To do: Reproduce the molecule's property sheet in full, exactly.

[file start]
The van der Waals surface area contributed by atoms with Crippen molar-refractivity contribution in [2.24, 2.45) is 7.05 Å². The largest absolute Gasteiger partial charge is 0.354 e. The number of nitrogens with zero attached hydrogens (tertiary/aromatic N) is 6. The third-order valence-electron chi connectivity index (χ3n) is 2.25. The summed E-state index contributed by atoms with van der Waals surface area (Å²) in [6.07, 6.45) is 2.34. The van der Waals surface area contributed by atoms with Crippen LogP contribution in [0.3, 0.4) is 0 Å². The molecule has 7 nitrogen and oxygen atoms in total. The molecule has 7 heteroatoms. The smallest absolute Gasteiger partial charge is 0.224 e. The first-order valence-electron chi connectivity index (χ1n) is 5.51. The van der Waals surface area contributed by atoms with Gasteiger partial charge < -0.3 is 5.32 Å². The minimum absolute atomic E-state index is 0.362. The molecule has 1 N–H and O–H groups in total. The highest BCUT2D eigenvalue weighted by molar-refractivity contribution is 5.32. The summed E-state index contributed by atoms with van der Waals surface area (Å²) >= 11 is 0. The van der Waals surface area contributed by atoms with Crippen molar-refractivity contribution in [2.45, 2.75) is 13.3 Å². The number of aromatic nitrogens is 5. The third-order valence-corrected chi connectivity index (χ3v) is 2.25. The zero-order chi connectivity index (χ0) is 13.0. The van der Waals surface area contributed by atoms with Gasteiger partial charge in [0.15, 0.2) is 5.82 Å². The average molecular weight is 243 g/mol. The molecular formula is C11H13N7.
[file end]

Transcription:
The van der Waals surface area contributed by atoms with Crippen molar-refractivity contribution in [2.24, 2.45) is 7.05 Å². The largest absolute Gasteiger partial charge is 0.354 e. The number of nitrogens with zero attached hydrogens (tertiary/aromatic N) is 6. The third-order valence-electron chi connectivity index (χ3n) is 2.25. The summed E-state index contributed by atoms with van der Waals surface area (Å²) in [6.07, 6.45) is 2.34. The van der Waals surface area contributed by atoms with Crippen LogP contribution in [0.3, 0.4) is 0 Å². The molecule has 7 nitrogen and oxygen atoms in total. The molecule has 7 heteroatoms. The smallest absolute Gasteiger partial charge is 0.224 e. The first-order valence-electron chi connectivity index (χ1n) is 5.51. The van der Waals surface area contributed by atoms with Gasteiger partial charge < -0.3 is 5.32 Å². The minimum absolute atomic E-state index is 0.362. The molecule has 1 N–H and O–H groups in total. The highest BCUT2D eigenvalue weighted by molar-refractivity contribution is 5.32. The summed E-state index contributed by atoms with van der Waals surface area (Å²) >= 11 is 0. The van der Waals surface area contributed by atoms with Crippen molar-refractivity contribution in [2.45, 2.75) is 13.3 Å². The number of aromatic nitrogens is 5. The third-order valence-corrected chi connectivity index (χ3v) is 2.25. The zero-order chi connectivity index (χ0) is 13.0. The van der Waals surface area contributed by atoms with Gasteiger partial charge in [0.15, 0.2) is 5.82 Å². The average molecular weight is 243 g/mol. The molecular formula is C11H13N7.